- February 20, 2013
Longboat Key police had a busy weekend — but not because of rowdy beachgoers, burglaries or car crashes.
If you noticed more patrol-vehicle lights than usual activated along Gulf of Mexico Drive, it’s because the long-awaited license-plate recognition cameras on each end of the island began snapping Friday afternoon.
Longboat Key Police Chief Pete Cumming said that on Sunday alone, data captured on the camera produced approximately 20 hits for issues such as suspended and expired driver’s licenses, warrants and alerts that sex offenders were traveling onto the island.
“Primarily, we’re getting traffic-related crimes,” said Cumming, who estimates that on a typical Sunday in August, officers would have pulled over a half-dozen drivers for similar offences.
Contractor L3 Communications installed a total of six cameras in June on both ends of the island. Now that they’re operational, the cameras capture data from license plates — but not images of cars or drivers — to run them through state and federal databases.
Police say no one will ever see the vast majority of data. But officers will be notified if the registered vehicle owner has a warrant, is involved with a missing-person case, has an expired tag or suspended/expired license or if they’re driving a vehicle that’s listed as stolen.
Police will also receive alerts if a sex offender drives onto the island, although officers wouldn’t pull over a driver solely because he or she is a sex offender. That information would be stored to use for investigative purposes if a sex offense were to occur on the island.
The department is currently discussing policies and protocols with other jurisdictions that have license-plate cameras.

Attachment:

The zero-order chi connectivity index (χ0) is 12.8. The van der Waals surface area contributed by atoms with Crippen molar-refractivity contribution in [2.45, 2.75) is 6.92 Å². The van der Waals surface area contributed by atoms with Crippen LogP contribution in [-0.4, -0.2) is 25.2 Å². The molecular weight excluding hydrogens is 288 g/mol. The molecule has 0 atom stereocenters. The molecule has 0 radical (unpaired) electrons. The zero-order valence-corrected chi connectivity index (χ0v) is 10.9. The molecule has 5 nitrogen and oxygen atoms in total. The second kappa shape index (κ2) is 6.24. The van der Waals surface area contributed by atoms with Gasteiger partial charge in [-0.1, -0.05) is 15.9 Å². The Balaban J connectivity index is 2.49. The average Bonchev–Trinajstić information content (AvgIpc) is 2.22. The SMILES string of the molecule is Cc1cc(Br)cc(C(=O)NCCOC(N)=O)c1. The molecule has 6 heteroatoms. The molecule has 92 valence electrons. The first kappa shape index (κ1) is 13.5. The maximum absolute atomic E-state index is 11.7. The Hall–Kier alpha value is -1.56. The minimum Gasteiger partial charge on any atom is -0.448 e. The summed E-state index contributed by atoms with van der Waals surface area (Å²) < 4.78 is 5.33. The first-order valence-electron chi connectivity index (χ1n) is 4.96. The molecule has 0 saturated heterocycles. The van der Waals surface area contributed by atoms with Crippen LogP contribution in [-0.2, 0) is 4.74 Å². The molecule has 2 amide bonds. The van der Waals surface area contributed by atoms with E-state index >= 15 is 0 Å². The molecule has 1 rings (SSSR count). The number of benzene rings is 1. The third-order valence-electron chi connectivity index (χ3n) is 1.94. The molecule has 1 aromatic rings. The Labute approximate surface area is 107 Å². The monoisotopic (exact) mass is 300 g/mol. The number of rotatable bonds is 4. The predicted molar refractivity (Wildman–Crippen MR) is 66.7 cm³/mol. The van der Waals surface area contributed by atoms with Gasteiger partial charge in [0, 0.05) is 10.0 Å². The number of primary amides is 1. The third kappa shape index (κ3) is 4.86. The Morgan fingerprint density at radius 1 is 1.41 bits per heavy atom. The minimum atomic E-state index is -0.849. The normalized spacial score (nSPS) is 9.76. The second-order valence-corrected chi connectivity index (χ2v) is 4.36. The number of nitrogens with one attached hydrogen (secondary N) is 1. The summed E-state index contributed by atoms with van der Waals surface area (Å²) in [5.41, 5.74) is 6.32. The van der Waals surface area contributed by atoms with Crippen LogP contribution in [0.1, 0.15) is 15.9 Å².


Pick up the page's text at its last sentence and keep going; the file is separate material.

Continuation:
“Right now, we’re responding to every hit we can, but we’re not writing citations for all of them,” Cumming said. “We’re kind of broad brushing it until we hone our policies.”
The cameras went down a long road before they were finally placed at both entrances to the island.
After the late Police Chief Al Hogle proposed the idea to the Longboat Key Town Commission in early 2010, the cameras spent three years enmeshed in bureaucratic red tape.
Police had to find locations that weren’t in Florida Department of Transportation rights of way and that weren’t on Florida Power & Light Co. poles. The cameras are now located on town property on the Longboat Key sides of the New Pass Bridge and Longboat Pass Bridge.
The camera system uses optical character recognition to read license plates on vehicles and take a picture of the license plate. That information is then run through current crime databases.
Longboat Key police maintain the database, which stores images that are captured for one year and makes the information available only for criminal investigations.
The department used forfeiture funds to pay the $79,000 cost of the cameras.
Contact Robin Hartill at [email protected].